Hope Lutheran Church, Arcade, NY
I had an opportunity to travel to Germany last month. I experienced lots of new things, but few of them surprised me as much as what was waiting for me in Hamburg. There on the intersection of two roads (Reeperbahn & Grosse Frieheit) was a Beatles’ monument. I had always thought of them as an English rockband, but I learned that the band spent its infancy jelling and honing its sound in Hamburg (of all places!) from 1960-1962. But what is really remarkable, is that that wasn’t even the most surprising site on that street.
The intersection of Reeperbahn and Grosse Frieheit is the center of Hamburg’s night life. Clubs and bars line the street, and along with the expected establishments are number adult clubs and brothels. You read that right. It’s a red light district.
A Beatles monument sits at the heart of Hamburg’s red light district. The locals have nicknamed the area “Die Sundigste Meile.” That translates, “the most sinful mile”.
But get this. That’s still not the most surprising part. Even more seemingly out of place than the Beatles’ statues is a building that sits just down the road: St. Joseph’s Church. There’s a church across the street from a few night clubs, strip clubs, and brothels. It seems paradoxical, but there it is, and it has placed a permanent message out front for all to see. It reads: “es gibt nichts, vomit jesus nicht fertig wird,” or “There’s nothing Jesus cannot handle.”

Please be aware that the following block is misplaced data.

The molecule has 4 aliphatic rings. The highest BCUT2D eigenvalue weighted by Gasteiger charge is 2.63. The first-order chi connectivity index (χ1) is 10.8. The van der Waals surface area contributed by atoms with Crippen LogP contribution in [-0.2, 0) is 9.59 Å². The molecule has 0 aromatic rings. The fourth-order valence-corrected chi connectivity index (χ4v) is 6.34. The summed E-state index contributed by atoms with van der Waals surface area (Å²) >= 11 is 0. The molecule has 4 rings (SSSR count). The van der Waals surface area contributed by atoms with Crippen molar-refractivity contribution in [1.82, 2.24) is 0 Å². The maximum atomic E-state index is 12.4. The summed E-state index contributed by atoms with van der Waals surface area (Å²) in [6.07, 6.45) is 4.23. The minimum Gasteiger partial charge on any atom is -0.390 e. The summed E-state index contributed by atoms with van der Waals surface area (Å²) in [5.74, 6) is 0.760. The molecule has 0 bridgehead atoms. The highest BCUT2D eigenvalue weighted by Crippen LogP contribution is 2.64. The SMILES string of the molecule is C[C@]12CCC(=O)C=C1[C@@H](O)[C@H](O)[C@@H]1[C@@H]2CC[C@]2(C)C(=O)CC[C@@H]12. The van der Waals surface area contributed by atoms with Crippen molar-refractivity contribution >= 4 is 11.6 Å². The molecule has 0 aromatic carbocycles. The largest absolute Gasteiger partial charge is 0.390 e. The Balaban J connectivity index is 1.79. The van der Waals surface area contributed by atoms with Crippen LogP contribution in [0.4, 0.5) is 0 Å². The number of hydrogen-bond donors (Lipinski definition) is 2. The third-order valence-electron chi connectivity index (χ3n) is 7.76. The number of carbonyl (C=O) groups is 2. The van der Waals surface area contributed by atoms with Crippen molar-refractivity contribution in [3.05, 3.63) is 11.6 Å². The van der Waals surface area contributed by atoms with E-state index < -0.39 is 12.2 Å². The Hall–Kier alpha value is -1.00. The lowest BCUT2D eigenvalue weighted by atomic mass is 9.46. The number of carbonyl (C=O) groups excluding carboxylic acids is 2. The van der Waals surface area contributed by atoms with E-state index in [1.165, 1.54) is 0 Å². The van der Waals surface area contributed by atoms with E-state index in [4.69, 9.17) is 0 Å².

At the heart of a street nicknamed “the Most Sinful Mile” is a church with a message, “There’s nothing Jesus cannot handle.”
Martin Luther, a proper German who sparked the Protestant Reformation, once wrote to his colleague Philip Melanchthon that “God does not save those who are only imaginary sinners.” His message was that God’s mercy is real and true because of its power over real and true sin. He was well ahead of St. Joseph’s sign, but his message was the same. Even on the most sinful mile, there is nothing Jesus cannot handle.
We all walk sinful miles. We are in bondage to it and we cannot free ourselves, but our “trust in Christ is stronger, and we rejoice in Christ who is the victor over sin, death, and the world” (Martin Luther).
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